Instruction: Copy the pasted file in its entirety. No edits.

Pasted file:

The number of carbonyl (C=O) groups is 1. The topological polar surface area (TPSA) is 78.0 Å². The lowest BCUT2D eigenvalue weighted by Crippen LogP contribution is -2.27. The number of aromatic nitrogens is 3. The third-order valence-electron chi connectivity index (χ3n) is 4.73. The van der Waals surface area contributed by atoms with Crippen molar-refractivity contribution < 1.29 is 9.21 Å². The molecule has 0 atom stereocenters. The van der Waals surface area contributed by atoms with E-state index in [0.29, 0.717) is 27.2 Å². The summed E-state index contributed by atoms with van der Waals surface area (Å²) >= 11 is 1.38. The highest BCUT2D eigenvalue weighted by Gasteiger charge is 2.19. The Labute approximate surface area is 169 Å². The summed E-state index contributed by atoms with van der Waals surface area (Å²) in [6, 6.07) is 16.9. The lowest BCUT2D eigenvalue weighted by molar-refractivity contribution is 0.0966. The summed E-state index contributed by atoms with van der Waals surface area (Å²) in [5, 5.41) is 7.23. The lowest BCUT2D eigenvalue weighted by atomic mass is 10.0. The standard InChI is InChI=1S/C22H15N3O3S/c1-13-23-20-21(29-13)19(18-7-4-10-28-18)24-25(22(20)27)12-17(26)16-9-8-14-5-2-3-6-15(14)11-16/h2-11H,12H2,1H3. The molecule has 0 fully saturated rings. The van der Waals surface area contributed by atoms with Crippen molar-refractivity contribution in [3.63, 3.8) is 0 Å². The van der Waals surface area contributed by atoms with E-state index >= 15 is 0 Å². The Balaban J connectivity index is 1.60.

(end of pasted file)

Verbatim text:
The number of carbonyl (C=O) groups is 1. The topological polar surface area (TPSA) is 78.0 Å². The lowest BCUT2D eigenvalue weighted by Crippen LogP contribution is -2.27. The number of aromatic nitrogens is 3. The third-order valence-electron chi connectivity index (χ3n) is 4.73. The van der Waals surface area contributed by atoms with Crippen molar-refractivity contribution < 1.29 is 9.21 Å². The molecule has 0 atom stereocenters. The van der Waals surface area contributed by atoms with E-state index in [0.29, 0.717) is 27.2 Å². The summed E-state index contributed by atoms with van der Waals surface area (Å²) >= 11 is 1.38. The highest BCUT2D eigenvalue weighted by Gasteiger charge is 2.19. The Labute approximate surface area is 169 Å². The summed E-state index contributed by atoms with van der Waals surface area (Å²) in [6, 6.07) is 16.9. The lowest BCUT2D eigenvalue weighted by molar-refractivity contribution is 0.0966. The summed E-state index contributed by atoms with van der Waals surface area (Å²) in [5, 5.41) is 7.23. The lowest BCUT2D eigenvalue weighted by atomic mass is 10.0. The standard InChI is InChI=1S/C22H15N3O3S/c1-13-23-20-21(29-13)19(18-7-4-10-28-18)24-25(22(20)27)12-17(26)16-9-8-14-5-2-3-6-15(14)11-16/h2-11H,12H2,1H3. The molecule has 0 fully saturated rings. The van der Waals surface area contributed by atoms with Crippen molar-refractivity contribution in [3.63, 3.8) is 0 Å². The van der Waals surface area contributed by atoms with E-state index >= 15 is 0 Å². The Balaban J connectivity index is 1.60.